It’s not fair to compare rusty fan-blade windmills on a farm to the high-tech behemoths of today’s wind energy business. Over the last few years, wind turbines have grown bigger and bigger, capturing more wind potential, offering more advanced meteorological readings, automation and connection to the energy grid. As the son of a wind energy developer, I’ve been in a geeky position to notice advancements in the technology.
This 7 Megawatt turbine from Vestas is the latest in offshore wind energy offerings. It’s Ridiculously large. At first glance, it looks ordinary, but meant for strong ocean winds deep in the North Sea, this turbine is a gargantuan structure by itself. And an offshore wind ‘farm’ would employ many of them. How large? A 538ft. diameter sweep! So large each wind turbine has it’s own helicopter pad, which still would dwarf any helicopter that landed on it. Better illustrated by this overly-dramatic, high-action “trailer” that Vestas made for the V164 turbine.
I certainly think this is the kind of “big” that we can embrace as a civilization. Unlike the realm of huge cars or pointlessly large houses, giant clean-tech creations are vital to combat the mess we as humans are facing (or refusing to face).
The great potential of offshore wind needs to be capitalized in the United States, as other countries have so successfully done. Living far out to sea where the winds are constant and strong, these giant energy-capturing turbines are not visible to shore, making ‘visibility’ issues a non-starter.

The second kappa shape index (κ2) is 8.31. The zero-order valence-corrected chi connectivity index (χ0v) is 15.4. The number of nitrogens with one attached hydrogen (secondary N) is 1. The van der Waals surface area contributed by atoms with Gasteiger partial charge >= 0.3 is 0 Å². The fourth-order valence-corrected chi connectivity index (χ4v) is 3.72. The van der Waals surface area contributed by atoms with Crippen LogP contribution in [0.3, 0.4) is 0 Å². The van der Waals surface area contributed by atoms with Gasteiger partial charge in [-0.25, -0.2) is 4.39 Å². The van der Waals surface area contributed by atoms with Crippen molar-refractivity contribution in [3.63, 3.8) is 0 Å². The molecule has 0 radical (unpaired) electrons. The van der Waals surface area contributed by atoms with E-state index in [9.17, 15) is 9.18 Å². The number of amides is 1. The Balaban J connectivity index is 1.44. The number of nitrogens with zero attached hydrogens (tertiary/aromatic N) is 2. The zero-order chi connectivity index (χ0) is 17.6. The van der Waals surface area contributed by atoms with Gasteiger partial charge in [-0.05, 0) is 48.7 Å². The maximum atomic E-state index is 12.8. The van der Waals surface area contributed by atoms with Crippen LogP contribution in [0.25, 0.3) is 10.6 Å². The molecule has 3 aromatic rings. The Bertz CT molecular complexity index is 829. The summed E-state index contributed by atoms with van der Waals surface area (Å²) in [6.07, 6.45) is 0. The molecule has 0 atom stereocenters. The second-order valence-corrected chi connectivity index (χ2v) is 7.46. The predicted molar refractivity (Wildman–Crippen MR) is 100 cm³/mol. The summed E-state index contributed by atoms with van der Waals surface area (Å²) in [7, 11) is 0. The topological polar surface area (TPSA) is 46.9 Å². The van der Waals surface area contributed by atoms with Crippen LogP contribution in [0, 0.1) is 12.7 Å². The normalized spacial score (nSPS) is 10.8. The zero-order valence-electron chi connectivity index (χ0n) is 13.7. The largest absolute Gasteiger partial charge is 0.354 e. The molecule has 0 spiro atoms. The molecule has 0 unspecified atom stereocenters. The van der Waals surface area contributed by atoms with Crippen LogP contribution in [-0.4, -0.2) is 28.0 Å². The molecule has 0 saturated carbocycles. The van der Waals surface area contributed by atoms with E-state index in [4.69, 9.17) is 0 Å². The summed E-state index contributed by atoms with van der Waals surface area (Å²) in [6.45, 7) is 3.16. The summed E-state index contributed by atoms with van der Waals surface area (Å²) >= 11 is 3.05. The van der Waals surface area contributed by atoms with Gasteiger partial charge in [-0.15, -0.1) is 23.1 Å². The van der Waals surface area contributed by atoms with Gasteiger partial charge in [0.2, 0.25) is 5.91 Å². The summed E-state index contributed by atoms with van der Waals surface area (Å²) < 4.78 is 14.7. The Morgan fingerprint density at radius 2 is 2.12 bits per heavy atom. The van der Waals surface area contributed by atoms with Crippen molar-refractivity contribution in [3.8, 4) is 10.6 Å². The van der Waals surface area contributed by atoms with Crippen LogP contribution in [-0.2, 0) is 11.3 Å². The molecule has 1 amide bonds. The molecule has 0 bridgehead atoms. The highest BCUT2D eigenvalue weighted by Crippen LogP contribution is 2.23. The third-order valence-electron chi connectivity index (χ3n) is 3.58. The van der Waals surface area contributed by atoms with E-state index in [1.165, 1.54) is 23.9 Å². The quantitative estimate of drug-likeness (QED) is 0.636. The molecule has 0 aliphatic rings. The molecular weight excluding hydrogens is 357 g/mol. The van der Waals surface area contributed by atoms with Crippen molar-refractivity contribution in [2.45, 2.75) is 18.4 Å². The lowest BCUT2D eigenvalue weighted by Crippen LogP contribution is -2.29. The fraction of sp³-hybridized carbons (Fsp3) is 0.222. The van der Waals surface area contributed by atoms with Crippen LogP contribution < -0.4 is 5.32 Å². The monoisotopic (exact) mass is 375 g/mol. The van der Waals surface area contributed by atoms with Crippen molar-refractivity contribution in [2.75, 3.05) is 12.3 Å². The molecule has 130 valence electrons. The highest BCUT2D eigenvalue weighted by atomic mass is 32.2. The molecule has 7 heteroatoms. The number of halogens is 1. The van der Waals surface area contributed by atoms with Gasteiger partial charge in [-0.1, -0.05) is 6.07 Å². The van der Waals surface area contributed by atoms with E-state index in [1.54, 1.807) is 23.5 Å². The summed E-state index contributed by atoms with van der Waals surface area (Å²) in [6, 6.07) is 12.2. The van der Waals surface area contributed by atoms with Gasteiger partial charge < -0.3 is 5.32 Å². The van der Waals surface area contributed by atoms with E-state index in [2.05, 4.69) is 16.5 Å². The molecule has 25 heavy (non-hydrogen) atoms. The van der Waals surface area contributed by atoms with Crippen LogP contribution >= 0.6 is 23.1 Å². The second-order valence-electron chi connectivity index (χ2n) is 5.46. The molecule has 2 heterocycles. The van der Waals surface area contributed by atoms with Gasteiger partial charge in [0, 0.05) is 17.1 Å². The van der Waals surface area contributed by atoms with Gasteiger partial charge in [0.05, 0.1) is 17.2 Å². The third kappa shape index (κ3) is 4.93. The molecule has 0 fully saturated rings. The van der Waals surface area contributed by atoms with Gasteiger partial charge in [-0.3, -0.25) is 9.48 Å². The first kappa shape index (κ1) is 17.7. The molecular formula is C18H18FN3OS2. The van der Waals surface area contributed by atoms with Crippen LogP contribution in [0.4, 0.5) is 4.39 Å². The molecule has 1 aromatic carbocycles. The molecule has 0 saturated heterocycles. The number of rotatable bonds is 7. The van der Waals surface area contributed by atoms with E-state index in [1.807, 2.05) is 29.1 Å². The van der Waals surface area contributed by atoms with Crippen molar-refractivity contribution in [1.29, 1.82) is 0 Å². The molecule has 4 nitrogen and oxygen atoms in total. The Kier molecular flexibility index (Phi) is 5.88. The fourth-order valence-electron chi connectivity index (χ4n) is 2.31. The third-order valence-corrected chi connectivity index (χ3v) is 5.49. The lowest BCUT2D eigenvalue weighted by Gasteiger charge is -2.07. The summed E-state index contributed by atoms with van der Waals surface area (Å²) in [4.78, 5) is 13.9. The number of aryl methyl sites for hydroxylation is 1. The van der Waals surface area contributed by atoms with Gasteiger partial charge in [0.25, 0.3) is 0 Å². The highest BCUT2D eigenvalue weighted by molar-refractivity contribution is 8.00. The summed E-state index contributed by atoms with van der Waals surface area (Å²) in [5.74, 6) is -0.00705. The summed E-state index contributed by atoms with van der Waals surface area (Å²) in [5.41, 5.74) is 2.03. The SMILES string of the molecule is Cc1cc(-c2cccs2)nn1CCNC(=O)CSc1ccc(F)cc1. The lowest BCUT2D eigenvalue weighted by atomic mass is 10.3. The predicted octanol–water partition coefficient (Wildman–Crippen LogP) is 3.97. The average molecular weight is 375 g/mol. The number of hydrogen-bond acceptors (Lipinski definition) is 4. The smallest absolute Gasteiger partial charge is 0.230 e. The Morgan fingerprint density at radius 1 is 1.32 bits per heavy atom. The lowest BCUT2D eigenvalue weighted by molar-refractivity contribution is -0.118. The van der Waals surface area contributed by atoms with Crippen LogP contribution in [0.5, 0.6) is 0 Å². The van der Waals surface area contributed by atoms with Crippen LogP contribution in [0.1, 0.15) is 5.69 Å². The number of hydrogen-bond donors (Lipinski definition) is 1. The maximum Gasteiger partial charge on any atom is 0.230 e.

It remains to be seen whether the government in the United States has the courage to address clean energy goals in a large way. The country’s first large offshore wind farm has been held up in court for a decade, and Republican answers of increased drilling will most certainly slow down progress. However, wind energy on the whole is a fast-growing industry in the US.
|Number of States with Utility-Scale Wind Installations, 2010:||38|
|Number of States with over 1,000 MW of Wind Installations, 2010:||14|
|U.S. Wind Resource Potential, Onshore (Source: NREL):||10,400,000 MW|
|U.S. Wind Resource Potential, Offshore (Source: NREL):||4,150,000 MW|